Now that we’re two months into the Pioneer format, things have settled down just enough to sort through the debris left from its numerous initial bans. With all the Oko, Nexus, and Mono G devotion decks knocked out of the meta, Control is in a better position now than ever before. And what better way to play Control than locking your opponent out of the game? There are few decks in Pioneer that have the ability to do this, but my list which includes Narset, Parter of Veils and Day’s Undoing can do it naturally as early as turn five. Lets start by taking a look at our lock piece.
Now, at first glance this doesn’t seem like anything revolutionary. We’ve seen the interaction before, but wait…it gets better. The text is very key. If you cast Day’s Undoing on your turn, it automatically ends the turn. However, if its cast on your opponent’s turn, the turn doesn’t end and Day’s Undoing resolves and enters the graveyard rather than going to exile. This allows it to be shuffled back into your deck. With Teferi, Time Raveler in the format, you can cast this spell at instant speed…most effectively, at the end of your opponent’s draw step. Narset’s static ability will prevent your opponent from drawing any cards leaving them with nothing.
With this combo, you can lock them as early as turn five which pretty much just seals the game. Being able to refill your hand while taking theirs away is brutal and can lead to early concessions. While this isn’t a “hard lock” per say, the consistency of the deck’s draw spells verses your opponent’s top decks (after the initial Day’s Undoing) makes it very likely that you’ll be able to repeat this plan before your opponent can mount any sort of reasonable comeback.
My reps with this deck have yielded a very high win rate and I recently took down a 25-man charity event with it. Many of my match-ups were won by emptying my opponent’s hand through the Day’s Undoing combo and then either attacking with Gideon or Elspeth tokens or resolving Approach of the Second Sun. With so many different tools in the deck, it is prepared to challenge the variety of decks in the format and attack on just as many levels. So let’s take a look at the list, shall we?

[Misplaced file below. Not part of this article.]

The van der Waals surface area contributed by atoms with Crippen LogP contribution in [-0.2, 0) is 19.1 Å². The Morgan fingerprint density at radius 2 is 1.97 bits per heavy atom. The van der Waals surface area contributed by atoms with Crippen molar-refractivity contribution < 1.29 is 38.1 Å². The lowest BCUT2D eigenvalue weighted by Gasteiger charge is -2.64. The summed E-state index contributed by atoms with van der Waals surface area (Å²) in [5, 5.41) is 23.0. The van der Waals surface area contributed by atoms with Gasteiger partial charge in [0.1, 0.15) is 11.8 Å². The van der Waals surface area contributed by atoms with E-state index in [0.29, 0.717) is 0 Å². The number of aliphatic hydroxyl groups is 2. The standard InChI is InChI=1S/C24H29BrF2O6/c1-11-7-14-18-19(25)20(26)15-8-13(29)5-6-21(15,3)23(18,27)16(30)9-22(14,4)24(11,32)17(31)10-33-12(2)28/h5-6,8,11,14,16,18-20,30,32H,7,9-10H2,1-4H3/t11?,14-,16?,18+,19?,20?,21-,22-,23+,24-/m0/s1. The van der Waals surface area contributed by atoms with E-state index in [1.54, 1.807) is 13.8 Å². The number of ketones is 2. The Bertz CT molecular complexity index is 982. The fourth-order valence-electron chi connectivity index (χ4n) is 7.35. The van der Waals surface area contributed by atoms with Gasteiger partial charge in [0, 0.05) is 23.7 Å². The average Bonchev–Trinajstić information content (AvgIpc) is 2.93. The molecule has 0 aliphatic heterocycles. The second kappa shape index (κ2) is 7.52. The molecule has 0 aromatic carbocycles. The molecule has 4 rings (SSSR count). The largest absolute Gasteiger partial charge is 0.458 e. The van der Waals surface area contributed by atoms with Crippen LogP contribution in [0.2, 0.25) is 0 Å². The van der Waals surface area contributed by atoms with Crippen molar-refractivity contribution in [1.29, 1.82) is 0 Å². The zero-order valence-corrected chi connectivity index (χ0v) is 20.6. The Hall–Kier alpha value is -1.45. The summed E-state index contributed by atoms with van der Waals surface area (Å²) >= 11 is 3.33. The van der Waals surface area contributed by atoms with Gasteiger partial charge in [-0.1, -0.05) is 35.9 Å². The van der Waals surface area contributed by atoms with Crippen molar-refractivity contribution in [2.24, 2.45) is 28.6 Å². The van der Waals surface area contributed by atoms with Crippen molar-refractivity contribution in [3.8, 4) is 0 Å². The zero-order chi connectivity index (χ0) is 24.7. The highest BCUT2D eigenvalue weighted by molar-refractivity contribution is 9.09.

Narset Days [John “Skyz” Woodrum 1/2020]
For me, the two biggest draws of this deck are its consistency and the number of its favorable match-ups across the board. You have enough Supreme Verdicts and the Blessed Alliances to fend off the creature and burn decks, the counter spells to fight off the midrange decks, and the early lock pieces to hose the control decks. Currently I am toting a 47-10-3 record with this deck since the ban of Nexus and Oko. That’s a whopping 78% win percentage!
My sideboard has been designed specifically for the red deck and creature-dense match-ups that I often find myself pitted against. I pack a toolbox that includes Cast Out, Search for Azcanta, Solemnity, Dragonlord Ojutai but I’d say that detailing the board for your meta would be a good first step with this list.
Including win-cons in the form of lands, planeswalkers, lock out, and Approach of the Second Sun gives this deck a multi-axis plan of attack that your opponents are often overwhelmed by. This paired with the card advantage engine of Tragic Lesson plus Mystic Sanctuary is a way that I am able to dig for my answers or return them to the top of my library from my graveyard (most often things like Day’s Undoing and Supreme Verdict).
Some of the most difficult matches you will face are the Aetherworks Marvel decks and hyper aggressive decks. These decks go over you and under you. The marvel decks can cast Ulamog rather quickly which is often too disruptive to recover from. The red decks just cut right through you if they are not adequately answered.
To sum all of this up, this may be one of the most efficient control and lock decks I have designed. This decks ability to play the long game while in control is insane as I continuously loop my lock spells. Overall, this deck is solid and is where i think i want to be for the foreseeable future in pioneer.